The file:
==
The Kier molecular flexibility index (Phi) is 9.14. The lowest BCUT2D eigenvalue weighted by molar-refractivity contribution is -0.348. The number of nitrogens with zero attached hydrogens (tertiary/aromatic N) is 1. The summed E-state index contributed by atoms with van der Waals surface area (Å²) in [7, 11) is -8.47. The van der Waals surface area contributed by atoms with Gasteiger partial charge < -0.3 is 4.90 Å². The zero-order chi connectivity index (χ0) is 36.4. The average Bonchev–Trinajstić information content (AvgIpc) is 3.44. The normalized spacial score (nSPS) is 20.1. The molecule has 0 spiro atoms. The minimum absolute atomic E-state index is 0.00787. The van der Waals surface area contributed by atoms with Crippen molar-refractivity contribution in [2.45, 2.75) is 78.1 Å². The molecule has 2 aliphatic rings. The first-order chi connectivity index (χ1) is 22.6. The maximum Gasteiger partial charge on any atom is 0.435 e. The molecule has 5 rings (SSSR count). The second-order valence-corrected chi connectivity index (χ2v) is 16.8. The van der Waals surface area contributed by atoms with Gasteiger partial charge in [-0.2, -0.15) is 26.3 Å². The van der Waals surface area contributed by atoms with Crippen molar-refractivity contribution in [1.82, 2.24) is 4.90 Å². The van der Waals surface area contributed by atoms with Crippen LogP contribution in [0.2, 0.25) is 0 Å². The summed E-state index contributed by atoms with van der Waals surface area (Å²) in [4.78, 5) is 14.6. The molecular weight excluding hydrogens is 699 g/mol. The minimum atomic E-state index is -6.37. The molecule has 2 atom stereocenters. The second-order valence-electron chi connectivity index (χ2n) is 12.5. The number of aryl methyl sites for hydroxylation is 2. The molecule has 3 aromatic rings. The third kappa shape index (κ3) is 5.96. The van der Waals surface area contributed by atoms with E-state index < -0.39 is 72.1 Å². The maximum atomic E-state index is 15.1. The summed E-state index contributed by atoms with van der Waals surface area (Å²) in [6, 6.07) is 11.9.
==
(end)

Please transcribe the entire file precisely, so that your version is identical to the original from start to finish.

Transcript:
The Kier molecular flexibility index (Phi) is 9.14. The lowest BCUT2D eigenvalue weighted by molar-refractivity contribution is -0.348. The number of nitrogens with zero attached hydrogens (tertiary/aromatic N) is 1. The summed E-state index contributed by atoms with van der Waals surface area (Å²) in [7, 11) is -8.47. The van der Waals surface area contributed by atoms with Gasteiger partial charge < -0.3 is 4.90 Å². The zero-order chi connectivity index (χ0) is 36.4. The average Bonchev–Trinajstić information content (AvgIpc) is 3.44. The normalized spacial score (nSPS) is 20.1. The molecule has 0 spiro atoms. The minimum absolute atomic E-state index is 0.00787. The van der Waals surface area contributed by atoms with Crippen molar-refractivity contribution in [2.45, 2.75) is 78.1 Å². The molecule has 2 aliphatic rings. The first-order chi connectivity index (χ1) is 22.6. The maximum Gasteiger partial charge on any atom is 0.435 e. The molecule has 5 rings (SSSR count). The second-order valence-corrected chi connectivity index (χ2v) is 16.8. The van der Waals surface area contributed by atoms with Gasteiger partial charge in [-0.2, -0.15) is 26.3 Å². The van der Waals surface area contributed by atoms with Crippen molar-refractivity contribution in [1.82, 2.24) is 4.90 Å². The van der Waals surface area contributed by atoms with Crippen LogP contribution in [0.2, 0.25) is 0 Å². The summed E-state index contributed by atoms with van der Waals surface area (Å²) in [4.78, 5) is 14.6. The molecular weight excluding hydrogens is 699 g/mol. The minimum atomic E-state index is -6.37. The molecule has 2 atom stereocenters. The second-order valence-electron chi connectivity index (χ2n) is 12.5. The number of aryl methyl sites for hydroxylation is 2. The molecule has 3 aromatic rings. The third kappa shape index (κ3) is 5.96. The van der Waals surface area contributed by atoms with E-state index < -0.39 is 72.1 Å². The maximum atomic E-state index is 15.1. The summed E-state index contributed by atoms with van der Waals surface area (Å²) in [6, 6.07) is 11.9.